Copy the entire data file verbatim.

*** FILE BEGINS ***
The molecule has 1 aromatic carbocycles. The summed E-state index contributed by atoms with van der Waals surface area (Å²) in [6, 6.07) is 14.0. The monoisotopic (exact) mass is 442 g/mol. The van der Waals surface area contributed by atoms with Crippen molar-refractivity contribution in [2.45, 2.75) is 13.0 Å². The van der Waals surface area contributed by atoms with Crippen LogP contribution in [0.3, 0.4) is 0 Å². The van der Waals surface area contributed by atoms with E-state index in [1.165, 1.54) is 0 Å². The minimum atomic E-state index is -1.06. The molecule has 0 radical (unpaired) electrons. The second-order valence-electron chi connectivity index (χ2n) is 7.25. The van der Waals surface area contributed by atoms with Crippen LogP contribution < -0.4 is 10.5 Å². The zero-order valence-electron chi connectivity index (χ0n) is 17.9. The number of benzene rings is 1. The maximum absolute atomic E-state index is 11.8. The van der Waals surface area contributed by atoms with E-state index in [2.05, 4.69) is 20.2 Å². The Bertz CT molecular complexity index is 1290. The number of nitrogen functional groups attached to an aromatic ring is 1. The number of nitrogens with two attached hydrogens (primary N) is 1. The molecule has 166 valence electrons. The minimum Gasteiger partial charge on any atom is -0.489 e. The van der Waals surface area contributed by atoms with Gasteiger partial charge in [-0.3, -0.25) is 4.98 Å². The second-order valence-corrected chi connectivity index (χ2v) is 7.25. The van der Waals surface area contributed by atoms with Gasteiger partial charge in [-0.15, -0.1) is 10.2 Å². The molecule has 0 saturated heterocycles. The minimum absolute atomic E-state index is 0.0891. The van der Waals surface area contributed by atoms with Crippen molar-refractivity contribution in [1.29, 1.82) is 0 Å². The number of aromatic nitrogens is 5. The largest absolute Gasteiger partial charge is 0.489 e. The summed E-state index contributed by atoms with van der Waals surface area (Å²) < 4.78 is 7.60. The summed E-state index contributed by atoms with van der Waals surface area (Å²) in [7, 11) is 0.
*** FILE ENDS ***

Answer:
The molecule has 1 aromatic carbocycles. The summed E-state index contributed by atoms with van der Waals surface area (Å²) in [6, 6.07) is 14.0. The monoisotopic (exact) mass is 442 g/mol. The van der Waals surface area contributed by atoms with Crippen molar-refractivity contribution in [2.45, 2.75) is 13.0 Å². The van der Waals surface area contributed by atoms with Crippen LogP contribution in [0.3, 0.4) is 0 Å². The van der Waals surface area contributed by atoms with E-state index in [1.165, 1.54) is 0 Å². The minimum atomic E-state index is -1.06. The molecule has 0 radical (unpaired) electrons. The second-order valence-electron chi connectivity index (χ2n) is 7.25. The van der Waals surface area contributed by atoms with Crippen LogP contribution < -0.4 is 10.5 Å². The zero-order valence-electron chi connectivity index (χ0n) is 17.9. The number of benzene rings is 1. The maximum absolute atomic E-state index is 11.8. The van der Waals surface area contributed by atoms with E-state index in [2.05, 4.69) is 20.2 Å². The Bertz CT molecular complexity index is 1290. The number of nitrogen functional groups attached to an aromatic ring is 1. The number of nitrogens with two attached hydrogens (primary N) is 1. The molecule has 166 valence electrons. The minimum Gasteiger partial charge on any atom is -0.489 e. The van der Waals surface area contributed by atoms with Gasteiger partial charge in [-0.3, -0.25) is 4.98 Å². The second-order valence-corrected chi connectivity index (χ2v) is 7.25. The van der Waals surface area contributed by atoms with Gasteiger partial charge in [-0.15, -0.1) is 10.2 Å². The molecule has 0 saturated heterocycles. The minimum absolute atomic E-state index is 0.0891. The van der Waals surface area contributed by atoms with Crippen molar-refractivity contribution in [1.29, 1.82) is 0 Å². The number of aromatic nitrogens is 5. The largest absolute Gasteiger partial charge is 0.489 e. The summed E-state index contributed by atoms with van der Waals surface area (Å²) < 4.78 is 7.60. The summed E-state index contributed by atoms with van der Waals surface area (Å²) in [7, 11) is 0.